Dwarf fruit trees take up a smaller space in the garden or lawn

September 30, 2020

We seem to like the number seven: there are seven seas, and if you break a mirror, you get seven years of bad luck. So it is no surprise that Snow White had seven dwarfs. The 1937 animated classic “Snow White and the Seven Dwarfs” earned so much money that it paid to build Disney Studios in 1937.

But the most valuable dwarfs to gardeners are dwarf plants. The aptly named Little Oliver daffodil is a cheery yellow with a darker yellow cup and only grows three to four inches tall. The equally fragrant daffodil Tete a Tete stands only a few inches taller, and true to its name (French meaning head to head) it has two blooms on every stem.

Besides dwarf daffodils, fall is also the best time to plant dwarf fruit trees. Most dwarf trees are the result of grafting a named variety of peach, such as Red Haven, onto a dwarf rootstock. The upper branches will all be Red Haven peach, but the roots and trunk will stay short, often under six feet tall.

There are a few dwarf trees that are just naturally dwarf so they do not need to be grafted. These genetic dwarf trees grow on their own roots.

The Bonanza Miniature Peach will only grow five to six feet tall. The delicious Bonanza Dwarf peaches are ready to pick from mid-June though early August. Bonanza Dwarf peaches are freestones, meaning the pits separate easily from the flesh. Like all peaches, this one is self-pollinating. As a bonus, Bonanza Dwarf peaches burst into bloom every spring with breathtakingly beautiful pink flowers. It is hardy in USDA zones 6 through 10, but can be grown farther north with extra winter protection.

As a companion to your Bonanza Dwarf peach you can add the Leprechaun Dwarf Nectarine. Like Bonanza, Leprechaun Dwarf Nectarine only grows five to six feet tall. You can even grow these in large pots. The medium to large nectarines are a brilliant red over yellow. The fruits are sweet, juicy and also freestone. These nectarines ripen in July. The tree is hardy in USDA zones 5 through 8.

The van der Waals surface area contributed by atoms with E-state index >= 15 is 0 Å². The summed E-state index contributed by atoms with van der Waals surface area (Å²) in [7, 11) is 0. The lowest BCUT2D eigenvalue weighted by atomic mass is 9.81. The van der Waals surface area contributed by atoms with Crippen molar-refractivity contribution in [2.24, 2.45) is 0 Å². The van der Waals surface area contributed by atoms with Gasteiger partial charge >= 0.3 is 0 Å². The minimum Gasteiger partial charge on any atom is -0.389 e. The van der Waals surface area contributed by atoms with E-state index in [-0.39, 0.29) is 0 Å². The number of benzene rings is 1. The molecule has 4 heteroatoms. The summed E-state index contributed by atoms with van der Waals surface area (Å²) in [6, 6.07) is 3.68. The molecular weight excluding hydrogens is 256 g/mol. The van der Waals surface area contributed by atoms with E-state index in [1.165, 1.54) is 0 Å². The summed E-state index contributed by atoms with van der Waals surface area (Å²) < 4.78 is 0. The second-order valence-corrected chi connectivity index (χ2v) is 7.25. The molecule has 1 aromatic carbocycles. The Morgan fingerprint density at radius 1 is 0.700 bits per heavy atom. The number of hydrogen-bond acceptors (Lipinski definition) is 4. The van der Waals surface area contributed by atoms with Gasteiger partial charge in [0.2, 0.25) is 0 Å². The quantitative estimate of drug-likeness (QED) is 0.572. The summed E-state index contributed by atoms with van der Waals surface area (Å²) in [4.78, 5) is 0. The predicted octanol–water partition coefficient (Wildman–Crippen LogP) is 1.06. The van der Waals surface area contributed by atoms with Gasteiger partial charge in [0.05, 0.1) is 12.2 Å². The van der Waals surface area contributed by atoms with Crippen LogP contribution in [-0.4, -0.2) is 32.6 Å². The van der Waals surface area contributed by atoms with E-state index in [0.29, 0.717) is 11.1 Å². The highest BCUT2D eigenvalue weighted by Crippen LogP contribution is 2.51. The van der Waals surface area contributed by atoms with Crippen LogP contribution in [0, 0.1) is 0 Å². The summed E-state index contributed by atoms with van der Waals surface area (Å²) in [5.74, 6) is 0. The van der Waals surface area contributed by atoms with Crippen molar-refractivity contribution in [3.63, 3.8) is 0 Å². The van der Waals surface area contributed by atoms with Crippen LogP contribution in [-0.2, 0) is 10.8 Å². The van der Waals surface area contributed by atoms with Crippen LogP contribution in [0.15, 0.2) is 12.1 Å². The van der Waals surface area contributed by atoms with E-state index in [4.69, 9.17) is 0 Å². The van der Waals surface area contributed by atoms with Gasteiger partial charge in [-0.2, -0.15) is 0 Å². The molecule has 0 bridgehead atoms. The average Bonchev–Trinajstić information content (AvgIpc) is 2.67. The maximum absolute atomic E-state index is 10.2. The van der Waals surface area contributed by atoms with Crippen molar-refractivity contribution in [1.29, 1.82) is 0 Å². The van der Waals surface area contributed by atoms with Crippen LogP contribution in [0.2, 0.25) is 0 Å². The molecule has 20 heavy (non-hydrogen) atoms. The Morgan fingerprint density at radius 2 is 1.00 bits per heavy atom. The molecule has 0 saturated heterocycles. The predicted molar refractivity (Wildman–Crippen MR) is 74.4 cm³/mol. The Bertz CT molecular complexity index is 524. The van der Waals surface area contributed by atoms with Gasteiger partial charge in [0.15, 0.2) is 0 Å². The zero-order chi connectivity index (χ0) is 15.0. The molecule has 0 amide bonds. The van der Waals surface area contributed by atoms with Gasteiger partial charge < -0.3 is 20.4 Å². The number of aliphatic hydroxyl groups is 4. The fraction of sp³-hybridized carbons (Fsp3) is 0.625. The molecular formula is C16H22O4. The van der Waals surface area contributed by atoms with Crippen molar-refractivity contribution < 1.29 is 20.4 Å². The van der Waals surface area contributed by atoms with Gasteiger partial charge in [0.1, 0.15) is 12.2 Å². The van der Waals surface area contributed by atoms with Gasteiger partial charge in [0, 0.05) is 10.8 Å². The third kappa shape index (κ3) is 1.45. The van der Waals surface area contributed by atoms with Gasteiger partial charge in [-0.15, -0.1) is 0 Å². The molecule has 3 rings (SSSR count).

Raintree Nursery ( just introduced Arctic Babe, the first white-fleshed dwarf nectarine. This exceptionally sweet, large fruit grows on a dwarf tree that gets only four to six feet tall. Like the other dwarf trees, Arctic Babe does well grown in a large pot.

For sweet cherries in a dwarf size, plant Compact Stella with its large, deep-red sweet cherries. Compact Stella will stay compact at four to six feet tall.

There are many advantages to growing dwarf fruit trees. Because they are only head high, all of the chores of keeping fruit trees are easier. Not only easier to pick the fruit, but easier to prune, and if needed, you can cover the entire tree with netting to discourage birds from eating the fruits.

Dwarf fruit trees take up a smaller space in the garden or lawn, so they fit into even the tiniest yards and gardens. Because these dwarfs can all grow in large pots, they can be used on patios, balconies and decks where a full-sized tree wouldn't fit.

There is a downside to dwarf fruit trees in that they are usually shorter-lived than their full-size brethren. Unlike full-sized trees, your dwarf fruit trees may need to be staked so they do not get uprooted in strong winds.

So plant dwarf fruit trees and sprinkle some dwarf daffodils underneath, and before long you will be as happy as the singing seven dwarfs. You may be in seventh heaven.

  • Paul Barbano writes about gardening from his home in Rehoboth Beach. Contact him by writing to P. O. Box 213, Lewes, DE 19958.

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